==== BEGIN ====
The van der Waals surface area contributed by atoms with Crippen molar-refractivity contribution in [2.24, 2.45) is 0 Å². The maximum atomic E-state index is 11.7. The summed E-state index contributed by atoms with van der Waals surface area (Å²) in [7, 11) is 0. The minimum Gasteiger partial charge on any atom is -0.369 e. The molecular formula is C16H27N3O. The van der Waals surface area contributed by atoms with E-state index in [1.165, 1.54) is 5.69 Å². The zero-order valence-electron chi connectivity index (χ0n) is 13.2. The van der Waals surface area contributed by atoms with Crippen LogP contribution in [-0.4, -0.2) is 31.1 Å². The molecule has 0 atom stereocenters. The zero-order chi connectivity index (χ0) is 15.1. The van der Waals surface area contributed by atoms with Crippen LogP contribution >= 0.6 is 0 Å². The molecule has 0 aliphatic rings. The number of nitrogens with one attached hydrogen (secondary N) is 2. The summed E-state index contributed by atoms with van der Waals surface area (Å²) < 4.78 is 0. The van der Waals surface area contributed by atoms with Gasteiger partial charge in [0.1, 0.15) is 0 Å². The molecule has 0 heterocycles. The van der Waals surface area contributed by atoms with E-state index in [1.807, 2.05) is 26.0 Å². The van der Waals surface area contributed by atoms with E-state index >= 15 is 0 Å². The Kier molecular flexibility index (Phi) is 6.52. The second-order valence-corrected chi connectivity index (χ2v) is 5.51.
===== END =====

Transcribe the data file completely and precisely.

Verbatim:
The van der Waals surface area contributed by atoms with Crippen molar-refractivity contribution in [2.24, 2.45) is 0 Å². The maximum atomic E-state index is 11.7. The summed E-state index contributed by atoms with van der Waals surface area (Å²) in [7, 11) is 0. The minimum Gasteiger partial charge on any atom is -0.369 e. The molecular formula is C16H27N3O. The van der Waals surface area contributed by atoms with E-state index in [1.165, 1.54) is 5.69 Å². The zero-order valence-electron chi connectivity index (χ0n) is 13.2. The van der Waals surface area contributed by atoms with Crippen LogP contribution in [-0.4, -0.2) is 31.1 Å². The molecule has 0 atom stereocenters. The zero-order chi connectivity index (χ0) is 15.1. The van der Waals surface area contributed by atoms with Crippen LogP contribution >= 0.6 is 0 Å². The molecule has 0 aliphatic rings. The number of nitrogens with one attached hydrogen (secondary N) is 2. The summed E-state index contributed by atoms with van der Waals surface area (Å²) < 4.78 is 0. The van der Waals surface area contributed by atoms with Gasteiger partial charge in [0.1, 0.15) is 0 Å². The molecule has 0 heterocycles. The van der Waals surface area contributed by atoms with E-state index in [1.807, 2.05) is 26.0 Å². The van der Waals surface area contributed by atoms with E-state index >= 15 is 0 Å². The Kier molecular flexibility index (Phi) is 6.52. The second-order valence-corrected chi connectivity index (χ2v) is 5.51.